Regency Personalities Series
In my attempts to provide us with the details of the Regency (I include those who were born before 1811 and who died after 1795), today I continue with one of the many period notables.
Sir Henry Vane-Tempest
25 January 1771 – 1 August 1813
Sir Henry Vane-Tempest was the son and heir of Reverend Sir Henry Vane, 1st Baronet and his wife, Frances, née Tempest. He was Member of Parliament for the City of Durham from 1794 to 1800, replacing his uncle John Tempest from whom he inherited the Tempest estates in County Durham (notably Wynyard and Brancepeth) upon condition he adopt the name and arms of Tempest. He accepted the Chiltern Hundreds in 1800 before returning to Parliament as representative for the County Durham from 1807 until his death from apoplexy in 1813. He was appointed High Sheriff of Antrim in 1805.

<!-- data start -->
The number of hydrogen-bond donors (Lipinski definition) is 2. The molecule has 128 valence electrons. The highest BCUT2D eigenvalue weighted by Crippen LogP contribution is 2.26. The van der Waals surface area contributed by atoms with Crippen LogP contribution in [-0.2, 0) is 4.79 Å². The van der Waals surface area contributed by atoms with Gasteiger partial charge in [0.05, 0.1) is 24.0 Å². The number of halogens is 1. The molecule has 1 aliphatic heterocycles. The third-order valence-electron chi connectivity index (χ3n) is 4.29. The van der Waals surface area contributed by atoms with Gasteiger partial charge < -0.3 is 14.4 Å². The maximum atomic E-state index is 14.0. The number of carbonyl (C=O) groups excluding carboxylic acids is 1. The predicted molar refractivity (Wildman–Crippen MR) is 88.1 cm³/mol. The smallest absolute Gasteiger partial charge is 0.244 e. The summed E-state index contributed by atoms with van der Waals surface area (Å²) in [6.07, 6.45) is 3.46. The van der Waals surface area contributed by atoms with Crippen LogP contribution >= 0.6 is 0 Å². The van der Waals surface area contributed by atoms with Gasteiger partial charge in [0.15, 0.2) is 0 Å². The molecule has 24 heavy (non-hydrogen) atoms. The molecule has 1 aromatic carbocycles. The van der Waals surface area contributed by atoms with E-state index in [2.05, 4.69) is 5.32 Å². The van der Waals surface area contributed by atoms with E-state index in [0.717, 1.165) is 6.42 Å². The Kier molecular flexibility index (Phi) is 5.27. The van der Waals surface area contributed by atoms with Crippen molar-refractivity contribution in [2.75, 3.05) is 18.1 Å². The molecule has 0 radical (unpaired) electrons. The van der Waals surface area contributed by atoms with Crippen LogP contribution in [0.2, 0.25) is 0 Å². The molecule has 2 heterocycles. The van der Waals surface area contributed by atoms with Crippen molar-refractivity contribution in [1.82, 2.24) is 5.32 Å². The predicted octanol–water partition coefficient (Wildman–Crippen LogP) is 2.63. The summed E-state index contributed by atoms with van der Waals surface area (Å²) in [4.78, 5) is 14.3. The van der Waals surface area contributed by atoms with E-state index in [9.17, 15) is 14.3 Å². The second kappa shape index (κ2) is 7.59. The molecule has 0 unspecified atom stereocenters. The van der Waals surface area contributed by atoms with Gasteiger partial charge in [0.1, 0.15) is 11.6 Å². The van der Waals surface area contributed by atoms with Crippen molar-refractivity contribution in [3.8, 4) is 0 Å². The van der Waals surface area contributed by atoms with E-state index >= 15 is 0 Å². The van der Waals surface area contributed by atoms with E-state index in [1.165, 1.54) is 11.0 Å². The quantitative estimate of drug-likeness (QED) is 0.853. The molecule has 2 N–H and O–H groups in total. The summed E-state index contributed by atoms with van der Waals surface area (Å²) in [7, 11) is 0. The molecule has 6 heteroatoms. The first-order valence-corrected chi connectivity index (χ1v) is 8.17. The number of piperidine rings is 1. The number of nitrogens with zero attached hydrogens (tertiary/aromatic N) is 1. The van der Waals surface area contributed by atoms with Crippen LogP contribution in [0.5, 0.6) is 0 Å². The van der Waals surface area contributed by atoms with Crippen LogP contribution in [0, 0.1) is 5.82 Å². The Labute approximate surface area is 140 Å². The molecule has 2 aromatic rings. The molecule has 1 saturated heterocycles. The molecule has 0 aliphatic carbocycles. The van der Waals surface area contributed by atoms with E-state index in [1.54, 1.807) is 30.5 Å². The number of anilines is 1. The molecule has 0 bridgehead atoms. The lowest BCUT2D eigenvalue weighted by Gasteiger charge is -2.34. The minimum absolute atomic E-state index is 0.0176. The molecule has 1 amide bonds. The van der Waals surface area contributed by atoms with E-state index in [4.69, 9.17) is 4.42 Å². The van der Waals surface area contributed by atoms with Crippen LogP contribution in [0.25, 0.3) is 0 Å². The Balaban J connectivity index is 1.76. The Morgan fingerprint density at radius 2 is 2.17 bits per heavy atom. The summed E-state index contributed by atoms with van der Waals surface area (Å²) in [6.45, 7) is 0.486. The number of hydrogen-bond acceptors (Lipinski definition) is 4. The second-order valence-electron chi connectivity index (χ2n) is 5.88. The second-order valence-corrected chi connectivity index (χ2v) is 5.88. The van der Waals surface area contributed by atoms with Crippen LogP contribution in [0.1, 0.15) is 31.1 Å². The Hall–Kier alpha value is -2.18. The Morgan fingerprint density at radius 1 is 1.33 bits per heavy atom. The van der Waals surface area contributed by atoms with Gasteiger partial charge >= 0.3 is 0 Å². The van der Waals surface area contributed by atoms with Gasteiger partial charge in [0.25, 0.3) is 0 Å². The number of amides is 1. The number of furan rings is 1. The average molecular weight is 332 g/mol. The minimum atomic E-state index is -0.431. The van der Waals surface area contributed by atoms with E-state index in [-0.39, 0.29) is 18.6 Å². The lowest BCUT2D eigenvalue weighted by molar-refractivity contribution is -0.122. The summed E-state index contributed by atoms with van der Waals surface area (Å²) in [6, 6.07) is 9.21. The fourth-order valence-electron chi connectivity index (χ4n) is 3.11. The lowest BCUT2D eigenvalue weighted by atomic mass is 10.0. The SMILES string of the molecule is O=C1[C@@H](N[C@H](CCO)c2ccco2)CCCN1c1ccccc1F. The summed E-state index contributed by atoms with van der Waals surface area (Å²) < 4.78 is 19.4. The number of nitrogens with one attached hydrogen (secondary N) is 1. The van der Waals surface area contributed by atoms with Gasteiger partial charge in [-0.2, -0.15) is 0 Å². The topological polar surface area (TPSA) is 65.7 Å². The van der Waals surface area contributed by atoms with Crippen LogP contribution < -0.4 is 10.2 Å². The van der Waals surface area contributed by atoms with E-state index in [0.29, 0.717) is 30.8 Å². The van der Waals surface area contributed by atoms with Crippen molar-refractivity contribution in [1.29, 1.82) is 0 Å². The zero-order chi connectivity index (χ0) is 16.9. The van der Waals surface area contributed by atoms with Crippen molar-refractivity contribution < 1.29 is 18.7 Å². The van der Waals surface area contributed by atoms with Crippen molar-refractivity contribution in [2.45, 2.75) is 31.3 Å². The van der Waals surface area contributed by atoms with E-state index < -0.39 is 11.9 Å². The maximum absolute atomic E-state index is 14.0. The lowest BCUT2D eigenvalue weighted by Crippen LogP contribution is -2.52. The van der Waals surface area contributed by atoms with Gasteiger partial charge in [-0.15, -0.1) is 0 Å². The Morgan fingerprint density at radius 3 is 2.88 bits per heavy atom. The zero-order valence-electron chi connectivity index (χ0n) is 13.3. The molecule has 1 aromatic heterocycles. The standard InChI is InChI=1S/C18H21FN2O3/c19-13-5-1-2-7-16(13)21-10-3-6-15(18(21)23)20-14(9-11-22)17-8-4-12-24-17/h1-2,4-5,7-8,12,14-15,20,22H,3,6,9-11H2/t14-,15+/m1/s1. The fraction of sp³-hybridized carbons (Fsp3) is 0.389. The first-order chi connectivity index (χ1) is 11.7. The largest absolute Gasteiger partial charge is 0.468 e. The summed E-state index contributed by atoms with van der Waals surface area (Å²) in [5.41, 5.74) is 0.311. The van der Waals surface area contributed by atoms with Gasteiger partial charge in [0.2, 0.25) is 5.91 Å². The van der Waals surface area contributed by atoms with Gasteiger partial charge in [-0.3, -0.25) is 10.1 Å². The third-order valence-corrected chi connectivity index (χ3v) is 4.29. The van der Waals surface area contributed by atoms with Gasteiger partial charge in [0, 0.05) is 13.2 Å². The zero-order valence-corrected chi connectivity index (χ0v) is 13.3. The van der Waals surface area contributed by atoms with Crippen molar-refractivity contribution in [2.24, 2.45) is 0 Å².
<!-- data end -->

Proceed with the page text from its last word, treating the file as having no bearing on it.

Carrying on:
Vane-Tempest inherited his father’s baronetcy in 1794. He was appointed lieutenant-colonel of the Durham volunteer cavalry in early 1797. On 25 April 1799, he married Anne MacDonnell, 2nd Countess of Antrim and they had one child, Lady Frances Anne Vane-Tempest (1800–1865), who married Lord Charles Stewart (later Marquess of Londonderry). On his death the baronetcy became extinct. He is buried at Long Newton.
Vane-Tempest was a renowned sportsman of his day, owning the celebrated racehorse Hambletonian. In a match with Mr. Cookson’s Diamond over the Beacon Course at Newmarket in 1799, Hambletonian won by a neck, Sir Henry having wagered 3,000 guineas on the outcome. The aftermath is the subject of George Stubbs’ painting “Hambletonian Rubbing Down“.